The most prolific acquirer of the bunch had a banner 2016, completing six of its 16 M&A transactions last year, per PitchBook data. In March, it picked up Jelly Industries, the operator of an algorithm-based Q&A service that pairs questioners with experts. Jelly was launched in 2013 by Twitter co-founder Biz Stone and former Twitter engineering manager Ben Finkel, both of whom joined Pinterest as part of the deal. Jelly had raised a total of $11.5 million from investors including Spark Capital, Greylock Partners and SV Angel. The company was valued at roughly $76 million with an $8 million round in early 2014.
Other notable deals: Instapaper, a bookmarking service (2016); Punchfork, a recipe aggregator and Pinterest's first acquisition (2013).
AirbnbComing in a close second, the peer-to-peer rental platform is currently enjoying its most active year as an acquirer since 2012. Airbnb has completed four of its 15 M&A deals in 2017, including its biggest yet at around $300 million for high-end property rental platform Luxury Retreats in February. With its most recent deal for Trooly, Airbnb picked up the provider of an online background check platform. Founded in 2014, Trooly raised roughly $10 million in financing from the likes of Bain Capital Ventures and Milliways Ventures, including an $8 million Series A at a $30 million valuation in June 2016, about exactly a year before Airbnb's approach.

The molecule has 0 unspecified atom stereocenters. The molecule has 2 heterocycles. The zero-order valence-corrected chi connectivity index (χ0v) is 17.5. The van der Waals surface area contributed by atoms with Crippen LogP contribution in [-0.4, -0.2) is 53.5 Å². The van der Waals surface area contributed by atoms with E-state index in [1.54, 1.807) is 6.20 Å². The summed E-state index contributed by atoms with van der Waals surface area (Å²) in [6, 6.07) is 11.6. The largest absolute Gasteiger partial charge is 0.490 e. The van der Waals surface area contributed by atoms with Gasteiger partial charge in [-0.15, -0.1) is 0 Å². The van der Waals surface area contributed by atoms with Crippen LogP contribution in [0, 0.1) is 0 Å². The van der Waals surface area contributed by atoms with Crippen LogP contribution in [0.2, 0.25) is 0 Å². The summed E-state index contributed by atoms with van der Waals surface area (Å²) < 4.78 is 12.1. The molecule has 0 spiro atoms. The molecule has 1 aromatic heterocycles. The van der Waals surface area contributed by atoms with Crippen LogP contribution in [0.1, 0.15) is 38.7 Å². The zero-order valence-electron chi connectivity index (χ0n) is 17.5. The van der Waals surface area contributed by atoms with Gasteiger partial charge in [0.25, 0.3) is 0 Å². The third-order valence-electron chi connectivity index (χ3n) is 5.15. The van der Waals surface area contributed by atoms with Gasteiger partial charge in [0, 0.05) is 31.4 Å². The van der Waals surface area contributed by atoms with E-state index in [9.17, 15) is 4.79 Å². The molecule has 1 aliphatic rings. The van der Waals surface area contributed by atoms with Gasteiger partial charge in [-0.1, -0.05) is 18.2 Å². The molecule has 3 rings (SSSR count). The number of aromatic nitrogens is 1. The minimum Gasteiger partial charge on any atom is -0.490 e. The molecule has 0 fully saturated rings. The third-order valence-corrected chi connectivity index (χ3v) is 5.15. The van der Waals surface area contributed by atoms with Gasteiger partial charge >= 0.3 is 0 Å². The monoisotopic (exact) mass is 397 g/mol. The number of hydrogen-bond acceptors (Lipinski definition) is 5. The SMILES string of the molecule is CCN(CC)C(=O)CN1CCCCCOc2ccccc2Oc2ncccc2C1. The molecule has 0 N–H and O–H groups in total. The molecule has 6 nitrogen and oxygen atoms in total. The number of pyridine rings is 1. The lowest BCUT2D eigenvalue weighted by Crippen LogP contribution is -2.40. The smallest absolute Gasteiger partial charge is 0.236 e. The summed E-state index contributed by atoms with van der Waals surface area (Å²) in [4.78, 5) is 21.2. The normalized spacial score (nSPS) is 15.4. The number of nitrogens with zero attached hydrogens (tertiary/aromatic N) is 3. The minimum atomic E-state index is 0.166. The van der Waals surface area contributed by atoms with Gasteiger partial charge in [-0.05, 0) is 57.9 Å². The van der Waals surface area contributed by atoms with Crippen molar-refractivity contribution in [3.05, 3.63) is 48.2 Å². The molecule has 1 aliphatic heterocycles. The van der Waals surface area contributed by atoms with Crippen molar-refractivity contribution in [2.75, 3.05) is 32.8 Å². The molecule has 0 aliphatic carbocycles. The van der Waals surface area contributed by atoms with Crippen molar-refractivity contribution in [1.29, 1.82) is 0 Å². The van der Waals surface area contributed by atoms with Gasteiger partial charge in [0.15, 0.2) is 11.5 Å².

Other notable deals: Tilt, a social payment platform (2017); Accoleo, a Germany-based property rental platform and Airbnb's first acquisition (2011).
PalantirFor the infamously secretive Big Data company run by Alex Karp and backed in part by the CIA, 2017 has been a quiet year for M&A. Palantir completed its most recent acquisition last summer—a deal to pick up Dutch data visualization company Silk. Prior to Palantir's approach, Silk had raised roughly $3.7 million from investors including New Enterprise Associates and Atomico since launching its service in 2010.
Other notable deals: Kimono Labs, the developer of a web-scraping tool (2016); Kabless, the provider of a personal voice messaging service and Palantir's first acquisition (2013).
WeWorkAt its recent pace, WeWork looks hell bent on catching up with the likes of Airbnb and Pinterest, completing three of its five deals just this summer. The co-working juggernaut most recently cut a check—its second this month—to buy Unomy, adding a sales & marketing intelligence platform in a bid to boost WeWork use by a growing base of enterprise clients. Before WeWork came a-courting, the Tel Aviv-based startup had raised $2.4 million in equity funding from Altair Capital, JANVEST Capital Partners and Leta Capital, among others.
Other notable deals: Welkio, a mobile guest sign-in platform (2016); Case, a building information and technology consultancy and WeWork's first acquisition (2015).
Uber might be the most valuable startup in the world (for now), but all that backing has hardly driven the ridehailing giant to pick up many other companies. Uber has completed just five confirmed M&A transactions, three of which closed in 2016—including its $680 million deal for self-driving trucking company Otto. But along with that deal came Otto's founder Anthony Levandowski, who quickly became the head of Uber's self-driving car unit. A lawsuit soon followed alleging that Levandowski stole thousands of confidential files before leaving his job as an engineer at Waymo, Google’s autonomous vehicle arm, to start Otto and subsequently to develop Uber's self-driving fleet.
Other notable deals: Swipe Labs, a social product studio (2017); deCarta, a geospatial mapping company and Uber's first acquisition (2015).